Thursday 22 December 2022

Dunnock in the Rose Garden

A Dunnock called insistently from a rose bush in the Rose Garden.

The corkscrew hazel bush in the Flower Walk, used as a perch by all kinds of small birds, had a male Chaffinch and a Great Tit in it just far enough apart to avoid conflict.

The Little Owl at the Round Pond seems to have settled down in his hole for the winter. It's good to know he's there but a satisfactory picture is impossible.

Visits to either of the owl trees are now attended by many Magpies and Jackdaws eager to be fed.

The Pied Wagtail beside the Serpentine found a small white larva at the Lido ...

... where three Common Gulls stood on the plastic buoys.

The Black-Headed Gull at the landing stage surveyed his territory from the top of the Big Bird statue, ready to dive on any intruder.

Our regular Polish Black-Headed Gull T4UN is beginning to get his black head. It's quite a long process, and a picture of him that I took on 5 February this year shows him still with some white feathers on his head.

The Grey Herons' nest on the island was busy. One bird had just flown out to fetch twigs and the other was preening.

A third was standing on the edge of one of the baskets put up to encourage herons to nest. This was not properly fixed and has come adrift on one side, so it's hanging vertically and no use at all. Herons prefer to make their own nests anyway.

I couldn't find the Little Grebe in the Italian Garden for some time, and was just going away when it popped up obligingly. They are very good at lurking unseen.

There were several Moorhens in the pool. One climbed on a clump of irises.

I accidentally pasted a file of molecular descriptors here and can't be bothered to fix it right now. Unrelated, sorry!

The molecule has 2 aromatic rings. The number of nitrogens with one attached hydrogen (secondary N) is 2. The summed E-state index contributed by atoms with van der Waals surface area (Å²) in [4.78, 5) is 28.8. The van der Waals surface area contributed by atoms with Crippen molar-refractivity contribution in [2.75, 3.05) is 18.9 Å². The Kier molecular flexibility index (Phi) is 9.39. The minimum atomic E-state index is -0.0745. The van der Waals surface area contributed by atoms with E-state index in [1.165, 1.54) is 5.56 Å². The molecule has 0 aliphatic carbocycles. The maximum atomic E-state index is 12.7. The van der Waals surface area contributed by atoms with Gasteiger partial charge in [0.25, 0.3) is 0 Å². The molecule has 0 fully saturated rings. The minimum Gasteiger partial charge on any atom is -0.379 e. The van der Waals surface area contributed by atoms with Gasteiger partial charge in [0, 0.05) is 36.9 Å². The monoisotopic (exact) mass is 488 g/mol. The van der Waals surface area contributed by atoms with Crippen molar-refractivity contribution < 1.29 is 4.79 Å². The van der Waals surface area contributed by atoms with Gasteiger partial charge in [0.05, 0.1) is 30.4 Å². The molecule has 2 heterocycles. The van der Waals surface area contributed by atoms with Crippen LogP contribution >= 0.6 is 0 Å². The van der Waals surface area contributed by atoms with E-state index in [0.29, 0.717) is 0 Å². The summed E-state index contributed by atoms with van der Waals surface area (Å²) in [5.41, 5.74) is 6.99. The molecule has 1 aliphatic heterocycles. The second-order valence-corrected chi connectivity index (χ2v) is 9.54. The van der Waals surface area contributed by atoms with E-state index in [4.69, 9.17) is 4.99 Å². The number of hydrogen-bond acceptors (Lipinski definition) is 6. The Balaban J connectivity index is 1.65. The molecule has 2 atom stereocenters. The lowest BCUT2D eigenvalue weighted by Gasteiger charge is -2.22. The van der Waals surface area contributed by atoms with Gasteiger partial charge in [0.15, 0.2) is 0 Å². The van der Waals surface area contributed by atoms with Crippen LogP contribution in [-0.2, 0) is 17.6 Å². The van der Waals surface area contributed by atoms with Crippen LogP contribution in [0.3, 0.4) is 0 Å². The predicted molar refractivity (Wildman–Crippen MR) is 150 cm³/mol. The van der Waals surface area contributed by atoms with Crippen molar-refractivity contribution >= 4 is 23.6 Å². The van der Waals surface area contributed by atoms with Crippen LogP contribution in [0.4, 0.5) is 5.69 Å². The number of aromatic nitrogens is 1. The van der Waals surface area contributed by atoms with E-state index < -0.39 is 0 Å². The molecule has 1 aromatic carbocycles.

The two teenagers at the Vista are still with their parents.

The rejected female swan was on the gravel strip again, on the left in this picture, but has now been joined by a female friend (if swans have friends). I hope the company brings her some comfort.

Black Swans can walk quite gracefully, unlike the bigger Mute Swans which have an awkward waddle.

I haven't seen this Canada x Greylag Goose hybrid before. It has yellowish feet. These hybrids are always as large as their Canada parent but their markings are very variable, and their feet can be almost any colour -- pink, yellow, grey or black.


  1. The Little Grebe knows we love him, and thus it bountifully graces us with its presence.
    I wonder if there is something more to the Black Swan's agility than its relative smaller size. Are their legs set at the same angle? It walks more like a goose than a swan, I think.

    1. Perhaps the Black Swan's legs are a shade longer in proportion to its body than a Mute Swan's, but the geometry is the same. I think it's just a matter of less weight on them.

  2. I hope that little grebe stay until I come back. I am away for Christmas until next year. Hope it waits for me..

    1. It seems to be perfectly happy in the fountain pool.